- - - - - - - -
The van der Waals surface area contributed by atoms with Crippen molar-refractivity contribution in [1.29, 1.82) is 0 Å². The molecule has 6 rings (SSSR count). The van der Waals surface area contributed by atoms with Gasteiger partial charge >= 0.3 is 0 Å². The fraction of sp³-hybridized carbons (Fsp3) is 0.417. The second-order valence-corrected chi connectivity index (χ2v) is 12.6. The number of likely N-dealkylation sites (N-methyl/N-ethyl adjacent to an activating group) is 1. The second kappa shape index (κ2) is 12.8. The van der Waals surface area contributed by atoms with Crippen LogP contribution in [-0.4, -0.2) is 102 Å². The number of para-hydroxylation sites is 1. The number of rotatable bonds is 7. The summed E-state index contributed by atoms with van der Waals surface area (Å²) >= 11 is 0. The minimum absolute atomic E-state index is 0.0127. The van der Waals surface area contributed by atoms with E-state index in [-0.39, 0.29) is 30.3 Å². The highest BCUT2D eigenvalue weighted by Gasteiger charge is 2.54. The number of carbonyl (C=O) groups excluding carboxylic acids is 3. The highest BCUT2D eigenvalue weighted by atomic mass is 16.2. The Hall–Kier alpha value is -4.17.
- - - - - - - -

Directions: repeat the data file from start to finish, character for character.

The van der Waals surface area contributed by atoms with Crippen molar-refractivity contribution in [1.29, 1.82) is 0 Å². The molecule has 6 rings (SSSR count). The van der Waals surface area contributed by atoms with Gasteiger partial charge >= 0.3 is 0 Å². The fraction of sp³-hybridized carbons (Fsp3) is 0.417. The second-order valence-corrected chi connectivity index (χ2v) is 12.6. The number of likely N-dealkylation sites (N-methyl/N-ethyl adjacent to an activating group) is 1. The second kappa shape index (κ2) is 12.8. The van der Waals surface area contributed by atoms with Crippen LogP contribution in [-0.4, -0.2) is 102 Å². The number of para-hydroxylation sites is 1. The number of rotatable bonds is 7. The summed E-state index contributed by atoms with van der Waals surface area (Å²) >= 11 is 0. The minimum absolute atomic E-state index is 0.0127. The van der Waals surface area contributed by atoms with E-state index in [-0.39, 0.29) is 30.3 Å². The highest BCUT2D eigenvalue weighted by Gasteiger charge is 2.54. The number of carbonyl (C=O) groups excluding carboxylic acids is 3. The highest BCUT2D eigenvalue weighted by atomic mass is 16.2. The Hall–Kier alpha value is -4.17.